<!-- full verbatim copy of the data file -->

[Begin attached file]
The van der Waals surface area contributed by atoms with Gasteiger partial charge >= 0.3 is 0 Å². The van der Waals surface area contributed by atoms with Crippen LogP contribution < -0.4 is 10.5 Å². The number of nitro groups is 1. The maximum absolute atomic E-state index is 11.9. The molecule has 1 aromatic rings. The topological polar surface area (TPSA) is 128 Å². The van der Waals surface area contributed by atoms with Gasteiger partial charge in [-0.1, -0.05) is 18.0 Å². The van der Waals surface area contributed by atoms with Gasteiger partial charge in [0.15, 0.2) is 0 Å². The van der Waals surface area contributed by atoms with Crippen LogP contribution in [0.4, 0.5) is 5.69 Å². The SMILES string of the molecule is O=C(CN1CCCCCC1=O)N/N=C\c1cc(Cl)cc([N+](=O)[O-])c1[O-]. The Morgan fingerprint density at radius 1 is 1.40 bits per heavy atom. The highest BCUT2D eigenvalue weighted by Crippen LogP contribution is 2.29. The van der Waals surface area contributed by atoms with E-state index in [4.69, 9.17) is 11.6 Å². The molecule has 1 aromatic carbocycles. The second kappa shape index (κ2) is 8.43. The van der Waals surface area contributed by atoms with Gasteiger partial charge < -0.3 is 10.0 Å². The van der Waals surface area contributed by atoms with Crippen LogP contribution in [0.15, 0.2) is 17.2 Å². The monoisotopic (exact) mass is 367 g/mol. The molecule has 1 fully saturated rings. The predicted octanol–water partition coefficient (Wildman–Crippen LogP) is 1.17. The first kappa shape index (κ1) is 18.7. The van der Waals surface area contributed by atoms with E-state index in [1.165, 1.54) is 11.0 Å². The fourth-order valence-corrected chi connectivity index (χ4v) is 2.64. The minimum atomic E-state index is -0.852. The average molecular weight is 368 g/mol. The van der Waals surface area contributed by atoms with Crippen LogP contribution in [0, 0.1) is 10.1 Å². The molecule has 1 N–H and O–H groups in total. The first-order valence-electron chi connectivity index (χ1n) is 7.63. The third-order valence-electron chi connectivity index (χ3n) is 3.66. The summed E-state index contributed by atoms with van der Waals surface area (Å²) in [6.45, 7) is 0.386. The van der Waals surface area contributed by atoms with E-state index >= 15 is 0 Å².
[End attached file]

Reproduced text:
The van der Waals surface area contributed by atoms with Gasteiger partial charge >= 0.3 is 0 Å². The van der Waals surface area contributed by atoms with Crippen LogP contribution < -0.4 is 10.5 Å². The number of nitro groups is 1. The maximum absolute atomic E-state index is 11.9. The molecule has 1 aromatic rings. The topological polar surface area (TPSA) is 128 Å². The van der Waals surface area contributed by atoms with Gasteiger partial charge in [-0.1, -0.05) is 18.0 Å². The van der Waals surface area contributed by atoms with Gasteiger partial charge in [0.15, 0.2) is 0 Å². The van der Waals surface area contributed by atoms with Crippen LogP contribution in [0.4, 0.5) is 5.69 Å². The SMILES string of the molecule is O=C(CN1CCCCCC1=O)N/N=C\c1cc(Cl)cc([N+](=O)[O-])c1[O-]. The Morgan fingerprint density at radius 1 is 1.40 bits per heavy atom. The highest BCUT2D eigenvalue weighted by Crippen LogP contribution is 2.29. The van der Waals surface area contributed by atoms with E-state index in [4.69, 9.17) is 11.6 Å². The molecule has 1 aromatic carbocycles. The second kappa shape index (κ2) is 8.43. The van der Waals surface area contributed by atoms with Gasteiger partial charge < -0.3 is 10.0 Å². The van der Waals surface area contributed by atoms with Crippen LogP contribution in [0.15, 0.2) is 17.2 Å². The monoisotopic (exact) mass is 367 g/mol. The molecule has 1 fully saturated rings. The predicted octanol–water partition coefficient (Wildman–Crippen LogP) is 1.17. The first kappa shape index (κ1) is 18.7. The van der Waals surface area contributed by atoms with E-state index in [1.165, 1.54) is 11.0 Å². The fourth-order valence-corrected chi connectivity index (χ4v) is 2.64. The minimum atomic E-state index is -0.852. The average molecular weight is 368 g/mol. The van der Waals surface area contributed by atoms with Crippen LogP contribution in [0, 0.1) is 10.1 Å². The molecule has 1 N–H and O–H groups in total. The first-order valence-electron chi connectivity index (χ1n) is 7.63. The third-order valence-electron chi connectivity index (χ3n) is 3.66. The summed E-state index contributed by atoms with van der Waals surface area (Å²) in [6.45, 7) is 0.386. The van der Waals surface area contributed by atoms with E-state index >= 15 is 0 Å².